I also really enjoyed our sisterhood meeting, the speaker was feminist artist Charlotte Newson who created a huge portrait of Emmeline Pankhurst using images of inspiring women from around the world. It was really relevant given Manchester’s suffragette history.

Do you think the current reputation of the WI is fair?

For some groups it might be, but not at Manchester WI. A blogger from Mancunian Matters joined us for a meeting and summed it up with: Forget twinsets and pearls, unless making a sartorial style statement, these are women aged 25-40 who are more drum n bass than Jam and Jerusalem.


Lucy Adams, Manchester WI Co-founder

What are you doing to bring WI into the 21st century?

I think the very fact that all of our members are working women, living in the city with lots of passion and energy makes it really relevant to current day.

Also Emmeline Pankhurst is featured in our logo, but she is winking and has a tattoo!

Would you consider yourself feminist?

Absolutely. There is a strong sense of sisterhood at Manchester WI, it’s all about learning new skills, networking and having fun.


Manchester WI Members.

If you like this post then have a read of Business Women Of The Blogosphere. 

Lifestyle and Interviews

Interview With Artist Tash Willcocks

March 9, 2014


 Tash Willcocks’ artwork is peppered across Manchester transforming spaces such as Tech Hub and The Juice Academy. When she isn’t creating her own artwork, she is teaching as the Graphic Design programme leader at The University of Salford.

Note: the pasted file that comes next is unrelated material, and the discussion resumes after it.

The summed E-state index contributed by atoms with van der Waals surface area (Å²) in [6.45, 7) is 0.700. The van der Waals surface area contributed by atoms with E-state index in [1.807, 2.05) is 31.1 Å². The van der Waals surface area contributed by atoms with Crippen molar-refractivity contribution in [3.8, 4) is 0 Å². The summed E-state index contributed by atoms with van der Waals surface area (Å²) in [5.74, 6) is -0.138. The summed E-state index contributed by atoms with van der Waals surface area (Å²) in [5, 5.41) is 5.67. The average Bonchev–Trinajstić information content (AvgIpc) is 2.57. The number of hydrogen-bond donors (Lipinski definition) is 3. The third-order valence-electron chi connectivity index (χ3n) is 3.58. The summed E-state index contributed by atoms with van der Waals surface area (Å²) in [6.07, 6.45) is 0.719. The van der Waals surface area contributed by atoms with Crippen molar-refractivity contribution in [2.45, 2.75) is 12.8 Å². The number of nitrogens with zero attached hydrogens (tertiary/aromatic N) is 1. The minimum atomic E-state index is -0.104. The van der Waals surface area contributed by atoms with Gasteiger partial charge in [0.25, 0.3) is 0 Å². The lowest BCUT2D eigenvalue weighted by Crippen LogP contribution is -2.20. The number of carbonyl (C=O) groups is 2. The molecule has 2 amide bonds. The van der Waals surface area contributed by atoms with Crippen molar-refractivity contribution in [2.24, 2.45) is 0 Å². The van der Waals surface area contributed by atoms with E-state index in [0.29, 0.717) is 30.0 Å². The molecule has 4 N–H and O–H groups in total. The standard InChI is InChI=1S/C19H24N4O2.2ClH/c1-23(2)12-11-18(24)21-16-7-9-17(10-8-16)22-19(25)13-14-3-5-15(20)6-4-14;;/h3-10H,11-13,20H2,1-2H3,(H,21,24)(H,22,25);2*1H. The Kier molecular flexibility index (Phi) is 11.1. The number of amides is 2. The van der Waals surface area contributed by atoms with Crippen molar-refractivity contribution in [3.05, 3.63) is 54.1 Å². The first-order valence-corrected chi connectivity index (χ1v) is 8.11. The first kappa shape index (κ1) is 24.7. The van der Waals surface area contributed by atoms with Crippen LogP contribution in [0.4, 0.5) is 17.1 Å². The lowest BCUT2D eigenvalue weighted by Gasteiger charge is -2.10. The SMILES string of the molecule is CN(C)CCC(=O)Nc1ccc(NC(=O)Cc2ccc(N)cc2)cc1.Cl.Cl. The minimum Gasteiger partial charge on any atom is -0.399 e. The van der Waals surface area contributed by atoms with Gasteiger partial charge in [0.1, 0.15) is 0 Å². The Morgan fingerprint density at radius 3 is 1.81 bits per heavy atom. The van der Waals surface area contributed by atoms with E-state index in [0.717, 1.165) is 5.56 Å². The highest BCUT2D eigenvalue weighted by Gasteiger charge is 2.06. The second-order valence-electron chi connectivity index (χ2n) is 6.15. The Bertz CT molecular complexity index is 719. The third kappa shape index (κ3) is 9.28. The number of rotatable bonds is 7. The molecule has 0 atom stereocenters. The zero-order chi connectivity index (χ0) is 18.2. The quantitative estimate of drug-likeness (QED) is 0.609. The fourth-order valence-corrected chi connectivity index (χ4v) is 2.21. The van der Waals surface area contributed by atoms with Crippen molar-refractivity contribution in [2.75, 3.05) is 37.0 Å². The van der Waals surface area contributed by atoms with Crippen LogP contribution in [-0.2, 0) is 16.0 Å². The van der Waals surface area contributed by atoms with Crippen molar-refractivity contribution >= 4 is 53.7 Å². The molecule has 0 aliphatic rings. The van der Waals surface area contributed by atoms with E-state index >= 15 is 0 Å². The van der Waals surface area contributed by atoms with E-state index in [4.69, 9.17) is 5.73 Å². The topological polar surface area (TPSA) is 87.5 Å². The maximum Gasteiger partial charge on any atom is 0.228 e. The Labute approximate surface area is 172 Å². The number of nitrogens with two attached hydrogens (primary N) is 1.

Tash recently posted the pictures featured in this blog onto Instagram, they are drawn directly onto the pages of Red Magazine, check out her hashtag #Mundaneaday for a daily dose of doodles.

 I interviewed Tash to find out more.


  What tips would you give to new artists just starting out in their career?

There’s so much advice out there, it’s easy to get lost. Social media has really opened up the opportunities available, you can find yourself talking to your design idols on Twitter, but it can quickly turn from a happy design pond into an ocean of information. I think this is where some people can drown (don’t worry I’ll leave that metaphor there haha).

Basically, talk to people. In Manchester the design community is amazing and there are plenty of great places to hang out, have a tipple and a talk to other artists.

I recommend meet-ups like Northern Digitals, talks like BLAB and places like 2022NQ.

I was once told to ‘make friends not contacts’, sage advice. Another piece of good advice is an Anthony Burrill quote: ‘work hard and be nice to people’.

Which piece of your artwork are you most proud of?